You can see this pattern in many cities, including Portland. Many of the lines extending north and east out of the city center form elements of a grid, but converge on the downtown. Many other major routes (numbered in the 70s in Portland’s system) do not go downtown, but instead complete the grid pattern. This balance between grid and radial patterns was carefully constructed in 1982, replacing an old network in which almost all routes went downtown.
Another way of distorting the grid to favour downtown is suggested by Portland’s two prominent diagonal boulevards, Sandy in the northeast and Foster in the southeast. These lines, suggested if not mandated by the available arterials, follow a more direct path into downtown at the expense of being slightly less useful for other kinds of trips within the grid.
These diagonals and distortions are essentially elements of a competing type of grid: the classic “radial “ or polar grid, also called a “spider web “
The spider web assumes a single point of primacy, downtown, and organizes a grid around that primacy. If you zoom in on some part of the spider web, you may find that it works well enough as a standard grid. For example, you may be able to make a reasonably direct trip between non-downtown points by using one of the circle lines in combination with one of the radial lines.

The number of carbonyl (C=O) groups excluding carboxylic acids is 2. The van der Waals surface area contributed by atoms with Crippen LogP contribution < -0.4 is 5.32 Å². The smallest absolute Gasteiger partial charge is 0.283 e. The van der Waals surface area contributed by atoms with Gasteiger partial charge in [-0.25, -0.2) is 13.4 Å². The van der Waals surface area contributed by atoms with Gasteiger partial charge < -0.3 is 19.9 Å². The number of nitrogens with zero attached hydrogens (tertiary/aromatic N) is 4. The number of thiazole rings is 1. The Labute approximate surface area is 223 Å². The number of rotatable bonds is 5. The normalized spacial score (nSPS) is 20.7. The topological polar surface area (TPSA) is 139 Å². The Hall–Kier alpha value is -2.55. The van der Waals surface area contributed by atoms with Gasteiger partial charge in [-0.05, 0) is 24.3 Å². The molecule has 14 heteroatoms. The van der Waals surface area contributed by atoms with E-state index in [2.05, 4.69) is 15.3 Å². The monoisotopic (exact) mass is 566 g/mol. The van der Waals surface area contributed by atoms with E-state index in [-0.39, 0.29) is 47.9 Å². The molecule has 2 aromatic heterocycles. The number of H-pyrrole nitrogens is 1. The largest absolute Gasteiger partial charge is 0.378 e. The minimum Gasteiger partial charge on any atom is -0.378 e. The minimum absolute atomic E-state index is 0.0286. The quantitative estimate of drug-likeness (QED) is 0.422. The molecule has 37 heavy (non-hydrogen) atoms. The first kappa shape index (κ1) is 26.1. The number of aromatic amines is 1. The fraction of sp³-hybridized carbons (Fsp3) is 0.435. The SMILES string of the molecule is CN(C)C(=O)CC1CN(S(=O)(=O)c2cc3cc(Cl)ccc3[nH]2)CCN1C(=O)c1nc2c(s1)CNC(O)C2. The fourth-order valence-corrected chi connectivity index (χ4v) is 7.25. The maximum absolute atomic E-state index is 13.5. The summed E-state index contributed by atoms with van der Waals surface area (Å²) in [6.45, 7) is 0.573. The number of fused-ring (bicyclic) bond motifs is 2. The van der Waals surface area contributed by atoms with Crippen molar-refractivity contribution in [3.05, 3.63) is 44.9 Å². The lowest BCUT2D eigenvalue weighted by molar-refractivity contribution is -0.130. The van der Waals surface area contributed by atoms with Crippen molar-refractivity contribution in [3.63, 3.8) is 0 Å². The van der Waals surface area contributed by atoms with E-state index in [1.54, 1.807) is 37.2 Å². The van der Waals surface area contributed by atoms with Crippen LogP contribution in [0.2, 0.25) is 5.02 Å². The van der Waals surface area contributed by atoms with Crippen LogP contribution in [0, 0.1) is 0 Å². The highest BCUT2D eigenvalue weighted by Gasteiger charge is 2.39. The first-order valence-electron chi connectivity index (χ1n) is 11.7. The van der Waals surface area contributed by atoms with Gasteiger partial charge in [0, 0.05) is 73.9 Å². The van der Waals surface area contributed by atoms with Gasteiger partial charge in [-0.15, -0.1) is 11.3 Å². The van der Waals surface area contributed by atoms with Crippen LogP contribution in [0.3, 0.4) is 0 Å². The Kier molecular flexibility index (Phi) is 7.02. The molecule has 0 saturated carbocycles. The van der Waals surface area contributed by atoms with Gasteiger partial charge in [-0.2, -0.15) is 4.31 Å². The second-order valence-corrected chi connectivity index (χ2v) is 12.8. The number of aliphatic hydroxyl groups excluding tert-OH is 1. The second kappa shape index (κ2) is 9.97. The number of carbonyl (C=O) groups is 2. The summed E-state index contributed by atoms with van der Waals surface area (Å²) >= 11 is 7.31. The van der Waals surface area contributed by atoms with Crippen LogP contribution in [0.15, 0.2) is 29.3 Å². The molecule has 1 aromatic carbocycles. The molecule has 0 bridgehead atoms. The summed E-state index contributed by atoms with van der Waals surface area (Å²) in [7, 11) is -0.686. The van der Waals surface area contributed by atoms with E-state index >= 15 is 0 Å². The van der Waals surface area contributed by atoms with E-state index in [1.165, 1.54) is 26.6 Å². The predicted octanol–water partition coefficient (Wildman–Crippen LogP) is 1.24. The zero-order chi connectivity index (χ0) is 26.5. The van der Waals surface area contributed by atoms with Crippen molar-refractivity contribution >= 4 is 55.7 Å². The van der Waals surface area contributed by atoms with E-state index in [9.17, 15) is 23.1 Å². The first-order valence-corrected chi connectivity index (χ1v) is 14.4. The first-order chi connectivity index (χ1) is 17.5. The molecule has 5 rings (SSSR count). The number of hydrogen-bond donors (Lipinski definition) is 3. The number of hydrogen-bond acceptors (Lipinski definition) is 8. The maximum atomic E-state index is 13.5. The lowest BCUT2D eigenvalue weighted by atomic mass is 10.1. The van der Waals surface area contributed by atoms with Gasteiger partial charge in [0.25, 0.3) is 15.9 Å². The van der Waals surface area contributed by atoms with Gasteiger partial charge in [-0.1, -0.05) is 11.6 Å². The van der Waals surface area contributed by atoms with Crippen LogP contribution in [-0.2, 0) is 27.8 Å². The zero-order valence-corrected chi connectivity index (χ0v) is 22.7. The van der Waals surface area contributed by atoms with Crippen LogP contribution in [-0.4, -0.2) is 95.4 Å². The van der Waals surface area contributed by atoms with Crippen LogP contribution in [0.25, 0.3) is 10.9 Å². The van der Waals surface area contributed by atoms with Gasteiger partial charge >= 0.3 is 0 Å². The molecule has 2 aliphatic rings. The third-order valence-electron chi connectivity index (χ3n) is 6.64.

But it won’t be as direct as it would be in a standard grid. More important, the spider web is only efficient if downtown is so predominant that it can justify the huge amount of service converging there. The spider web also has problems further out, because as the radial lines get further and further apart the grid effect gets weaker and weaker.
You can tell a lot about a city by looking at the tension between standard grid elements and radial or “spider web” elements.
Jarrett Walker is an international consultant in public transit network design and policy, based in Portland, Oregon. He is also the author of “Human Transit: How clearer thinking about public transit can enrich our communities and our lives”.
This article was originally written for his blog, and is reposted here with permission. All images courtesy of the author.This article is from the CityMetric archive: some formatting and images may not be present.